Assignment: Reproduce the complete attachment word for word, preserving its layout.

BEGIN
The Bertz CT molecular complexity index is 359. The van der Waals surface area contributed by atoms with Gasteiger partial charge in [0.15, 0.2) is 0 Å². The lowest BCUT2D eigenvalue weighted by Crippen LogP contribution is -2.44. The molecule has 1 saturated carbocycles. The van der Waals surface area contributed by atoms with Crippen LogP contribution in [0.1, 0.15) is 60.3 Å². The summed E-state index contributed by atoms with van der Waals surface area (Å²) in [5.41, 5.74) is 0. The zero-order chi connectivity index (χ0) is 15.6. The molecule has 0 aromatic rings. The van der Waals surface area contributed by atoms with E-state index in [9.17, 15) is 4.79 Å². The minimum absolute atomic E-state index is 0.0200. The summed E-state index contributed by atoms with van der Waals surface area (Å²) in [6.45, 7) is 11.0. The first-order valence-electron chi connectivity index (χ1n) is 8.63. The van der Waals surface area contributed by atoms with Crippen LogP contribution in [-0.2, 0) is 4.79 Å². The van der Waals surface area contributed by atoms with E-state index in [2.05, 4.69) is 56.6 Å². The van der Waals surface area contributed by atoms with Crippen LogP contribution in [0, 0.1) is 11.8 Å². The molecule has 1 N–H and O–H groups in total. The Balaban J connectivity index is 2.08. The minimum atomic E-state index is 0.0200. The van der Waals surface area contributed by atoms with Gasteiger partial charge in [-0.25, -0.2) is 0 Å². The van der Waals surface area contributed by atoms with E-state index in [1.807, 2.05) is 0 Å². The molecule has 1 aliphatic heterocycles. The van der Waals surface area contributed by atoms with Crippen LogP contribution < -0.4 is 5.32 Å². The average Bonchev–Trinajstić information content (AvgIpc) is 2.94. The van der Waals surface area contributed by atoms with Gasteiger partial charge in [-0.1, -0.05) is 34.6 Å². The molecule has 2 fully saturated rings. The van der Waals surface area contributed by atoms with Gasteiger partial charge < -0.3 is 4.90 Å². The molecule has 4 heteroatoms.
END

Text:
The Bertz CT molecular complexity index is 359. The van der Waals surface area contributed by atoms with Gasteiger partial charge in [0.15, 0.2) is 0 Å². The lowest BCUT2D eigenvalue weighted by Crippen LogP contribution is -2.44. The molecule has 1 saturated carbocycles. The van der Waals surface area contributed by atoms with Crippen LogP contribution in [0.1, 0.15) is 60.3 Å². The summed E-state index contributed by atoms with van der Waals surface area (Å²) in [5.41, 5.74) is 0. The zero-order chi connectivity index (χ0) is 15.6. The molecule has 0 aromatic rings. The van der Waals surface area contributed by atoms with E-state index in [9.17, 15) is 4.79 Å². The minimum absolute atomic E-state index is 0.0200. The summed E-state index contributed by atoms with van der Waals surface area (Å²) in [6.45, 7) is 11.0. The first-order valence-electron chi connectivity index (χ1n) is 8.63. The van der Waals surface area contributed by atoms with Crippen LogP contribution in [-0.2, 0) is 4.79 Å². The van der Waals surface area contributed by atoms with E-state index in [2.05, 4.69) is 56.6 Å². The van der Waals surface area contributed by atoms with Crippen LogP contribution in [0, 0.1) is 11.8 Å². The molecule has 1 N–H and O–H groups in total. The Balaban J connectivity index is 2.08. The minimum atomic E-state index is 0.0200. The van der Waals surface area contributed by atoms with Gasteiger partial charge in [-0.25, -0.2) is 0 Å². The van der Waals surface area contributed by atoms with E-state index in [1.807, 2.05) is 0 Å². The molecule has 1 aliphatic heterocycles. The van der Waals surface area contributed by atoms with Crippen LogP contribution < -0.4 is 5.32 Å². The average Bonchev–Trinajstić information content (AvgIpc) is 2.94. The van der Waals surface area contributed by atoms with Gasteiger partial charge in [-0.1, -0.05) is 34.6 Å². The molecule has 2 fully saturated rings. The van der Waals surface area contributed by atoms with Gasteiger partial charge < -0.3 is 4.90 Å². The molecule has 4 heteroatoms.